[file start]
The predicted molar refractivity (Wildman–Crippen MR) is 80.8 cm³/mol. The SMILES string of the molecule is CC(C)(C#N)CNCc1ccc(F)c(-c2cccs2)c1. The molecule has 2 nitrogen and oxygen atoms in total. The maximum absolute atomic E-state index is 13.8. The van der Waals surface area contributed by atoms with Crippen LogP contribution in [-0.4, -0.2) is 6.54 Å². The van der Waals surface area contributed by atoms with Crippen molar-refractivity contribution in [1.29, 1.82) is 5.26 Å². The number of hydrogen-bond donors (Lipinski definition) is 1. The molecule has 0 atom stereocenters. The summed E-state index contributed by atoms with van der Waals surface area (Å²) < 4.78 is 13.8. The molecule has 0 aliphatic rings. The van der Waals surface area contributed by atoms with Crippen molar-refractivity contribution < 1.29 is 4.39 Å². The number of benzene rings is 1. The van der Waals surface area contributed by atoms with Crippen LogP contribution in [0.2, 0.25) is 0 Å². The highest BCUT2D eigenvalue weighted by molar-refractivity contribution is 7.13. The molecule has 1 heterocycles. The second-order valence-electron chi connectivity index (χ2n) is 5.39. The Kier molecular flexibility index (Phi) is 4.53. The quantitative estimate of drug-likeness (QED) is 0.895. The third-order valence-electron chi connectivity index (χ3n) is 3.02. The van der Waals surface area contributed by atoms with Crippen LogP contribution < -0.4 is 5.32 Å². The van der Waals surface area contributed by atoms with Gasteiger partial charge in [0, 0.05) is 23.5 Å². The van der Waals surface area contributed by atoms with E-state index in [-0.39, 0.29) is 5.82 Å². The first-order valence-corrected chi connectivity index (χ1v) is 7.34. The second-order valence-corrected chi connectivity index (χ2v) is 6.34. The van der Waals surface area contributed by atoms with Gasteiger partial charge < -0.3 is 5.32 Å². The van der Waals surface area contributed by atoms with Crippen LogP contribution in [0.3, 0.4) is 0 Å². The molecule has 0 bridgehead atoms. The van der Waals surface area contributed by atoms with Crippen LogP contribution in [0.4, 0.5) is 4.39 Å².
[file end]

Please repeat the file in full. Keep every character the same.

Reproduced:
The predicted molar refractivity (Wildman–Crippen MR) is 80.8 cm³/mol. The SMILES string of the molecule is CC(C)(C#N)CNCc1ccc(F)c(-c2cccs2)c1. The molecule has 2 nitrogen and oxygen atoms in total. The maximum absolute atomic E-state index is 13.8. The van der Waals surface area contributed by atoms with Crippen LogP contribution in [-0.4, -0.2) is 6.54 Å². The van der Waals surface area contributed by atoms with Crippen molar-refractivity contribution in [1.29, 1.82) is 5.26 Å². The number of hydrogen-bond donors (Lipinski definition) is 1. The molecule has 0 atom stereocenters. The summed E-state index contributed by atoms with van der Waals surface area (Å²) < 4.78 is 13.8. The molecule has 0 aliphatic rings. The van der Waals surface area contributed by atoms with Crippen molar-refractivity contribution < 1.29 is 4.39 Å². The number of benzene rings is 1. The van der Waals surface area contributed by atoms with Crippen LogP contribution in [0.2, 0.25) is 0 Å². The highest BCUT2D eigenvalue weighted by molar-refractivity contribution is 7.13. The molecule has 1 heterocycles. The second-order valence-electron chi connectivity index (χ2n) is 5.39. The Kier molecular flexibility index (Phi) is 4.53. The quantitative estimate of drug-likeness (QED) is 0.895. The third-order valence-electron chi connectivity index (χ3n) is 3.02. The van der Waals surface area contributed by atoms with Crippen LogP contribution < -0.4 is 5.32 Å². The van der Waals surface area contributed by atoms with Gasteiger partial charge in [0, 0.05) is 23.5 Å². The van der Waals surface area contributed by atoms with E-state index in [-0.39, 0.29) is 5.82 Å². The first-order valence-corrected chi connectivity index (χ1v) is 7.34. The second-order valence-corrected chi connectivity index (χ2v) is 6.34. The van der Waals surface area contributed by atoms with Gasteiger partial charge < -0.3 is 5.32 Å². The van der Waals surface area contributed by atoms with Crippen LogP contribution in [0.3, 0.4) is 0 Å². The molecule has 0 bridgehead atoms. The van der Waals surface area contributed by atoms with Crippen LogP contribution in [0.4, 0.5) is 4.39 Å².